The Rijksmuseum reopened in 2014 after a 10-year makeover. (Supplied: The Rijksmuseum/John Lewis Marshall)
In 1885 — the same year the Art Gallery of New South Wales moved to its current site at Potts Point in Sydney — the Rijksmuseum in Amsterdam opened its doors for the first time.
(Books and Arts)
There was huge public outcry.
In the Netherlands, a staunchly Protestant country, a Catholic architect, Pierre Cuyper, had led the design.
“He wanted the Rijksmuseum to be a cathedral for the arts,” museum director Taco Dibbits explains.
Cuyper’s museum had echoes of both Gothic and Renaissance style. It was garish to many, and the Dutch King and Queen at the time refused to even enter the building.
Through much of the 20th century, Cuyper’s original architecture was resisted, ignored and altered, but the museum has since been renovated in a homage to his original vision.
A 10-year makeover
Visitors don’t have to travel all the way to Amsterdam to get a sense of the renovated Rijksmuseum.
The Art Gallery of NSW’s summer blockbuster exhibition, Rembrandt and the Dutch Golden Age: Masterpieces from the Rijksmuseum, brings dozens of the museum’s Dutch paintings from the 17th century to Australian shores.
It’s also brought out Mr Dibbits, providing a rare opportunity to reflect on the complete transformation of a national institution.
Designed by a Catholic architect, the Rijksmuseum opened to public outcry in 1885. (The Rijksmuseum)
In 2003, the Rijksmuseum shuttered away its masterpieces and closed its doors for a 375-million-euro, 10-year renovation.
A key part of the renovation was the decision to “not … fight Cuyper any longer — to move forward and embrace his architecture,” Mr Dibbits says.
Like the Catholic architect who came before them, those given responsibility for the redesign of the Rijksmuseum were also outsiders. Spanish architecture firm Cruz Y Ortiz won the tender.
“Rembrandt would probably be turning in his grave to hear that his paintings are in a museum renovated by Spanish architects,” Mr Dibbits jokes, reflecting on the long war fought between the two nations in the 16th and 17th centuries.
Less is more
Cruz Y Ortiz’s vision was to bring the museum into the 21st century.
Mr Dibbits says the firm wanted “to embrace the building, to open it up again … they said, ‘we should let the museum breathe again,’ so they opened up the [inner] courtyards.”
“I think we were the only museum at the time who was renovating but actually after the renovation had less space than before.
“We felt that less is more, because a visitor to a museum is sometimes overwhelmed by quantities.”
The Voorhal at the Rijksmuseum post-renovation in 2015. (Supplied: The Rijksmuseum/Erik Smits)
Walking through time
Mr Dibbits joined the museum the year before the Rijksmuseum shut down for renovations.
“Everybody [asked:] ‘Why on earth are you going to work in a museum that’s closing?'” he says.
“But I felt it’s this unique opportunity you have to do an extreme makeover for an entire museum. Usually you just do one or two wings, but this was the entire museum.”
When the museum reopened in April 2013, instead of rooms of art organised by format — such as paintings, ceramics and sculpture — the 8,000 objects on display were organised chronologically.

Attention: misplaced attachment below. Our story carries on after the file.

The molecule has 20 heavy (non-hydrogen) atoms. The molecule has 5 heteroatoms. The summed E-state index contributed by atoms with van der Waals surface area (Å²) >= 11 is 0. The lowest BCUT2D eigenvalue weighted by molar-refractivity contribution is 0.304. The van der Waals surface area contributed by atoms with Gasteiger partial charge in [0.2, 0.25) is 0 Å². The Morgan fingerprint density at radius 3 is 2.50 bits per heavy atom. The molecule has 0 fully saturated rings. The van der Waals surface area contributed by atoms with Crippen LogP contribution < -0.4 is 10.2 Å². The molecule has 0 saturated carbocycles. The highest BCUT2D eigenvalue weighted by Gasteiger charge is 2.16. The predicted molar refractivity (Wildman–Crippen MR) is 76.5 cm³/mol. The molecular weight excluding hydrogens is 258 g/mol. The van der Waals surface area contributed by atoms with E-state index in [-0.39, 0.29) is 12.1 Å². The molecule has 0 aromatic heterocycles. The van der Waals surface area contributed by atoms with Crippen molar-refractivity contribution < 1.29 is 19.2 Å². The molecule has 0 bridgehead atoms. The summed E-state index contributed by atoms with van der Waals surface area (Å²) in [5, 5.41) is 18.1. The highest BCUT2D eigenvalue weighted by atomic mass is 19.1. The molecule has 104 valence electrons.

“We wanted to give the visitor the sensation of walking through time — so you now walk from the Middle Ages, to the Renaissance to the 17th century and so forth until the 20th century,” Mr Dibbits says.
It operates like a history of the Netherlands.
“In a sense, you meet the Dutch when you go the Rijksmuseum,” he says.
Taco Dibbits says his approach at the Rijksmuseum is inspired by the nature of memory. (ABC RN: Teresa Tan)
This chronological rearrangement was considered quite radical at a time when postmodernism was in fashion, but Mr Dibbits says the approach was inspired by the nature of human memory.
“You organise your own memories chronologically… and the Rijksmuseum in a sense is the collective memory of the country, so we felt that we should also organise it in that chronological way,” he says.
Cut and paste
The physical reimagining of the Rijksmuseum also came with a new approach to the museum’s online life.
“Art belongs to the world, so we decided to digitise the entire collection,” Mr Dibbits says.
“With 1 million objects, it’s a process that we’re still doing. We’re digitising more than 80,000 objects a year.”
Art lovers can visit the Rijksstudio website and download pieces from the Rijksmuseum’s collection. All their masterpieces, from Rembrandt to Vermeer, are available for download in high resolution.
Visitors are instructed to “discover the possibilities of the masterpieces” — like making your own phone case or car decal, using a print downloaded free of charge.
Judith Leyster’s The Jolly Drinker can be downloaded through the Rijksstudio. (Supplied: Rijksstudio)
This all returns to memory, something Mr Dibbits is clearly fixated on. He encourages online visitors to download, crop and use the art because “you often remember things when you do something with them”.
“In the Rijksstudio, you play with the collection, and by the process of doing it you remember the images better,” he says.
Hints to the Rijksmuseum
This summer gives Australians a chance to take this all offline and see the artworks in person.
The Art Gallery of NSW’s exhibition features 78 artworks on loan from the Rijksmuseum, including six Rembrandts.
And they can also get a sense of the renovations — as the exhibition has been designed with hints to the Rijksmuseum in mind.
“As a visitor, you are walking in Sydney, in the Gallery of New South Wales, but also a little bit in Amsterdam, in the Rijksmuseum,” Mr Dibbits says.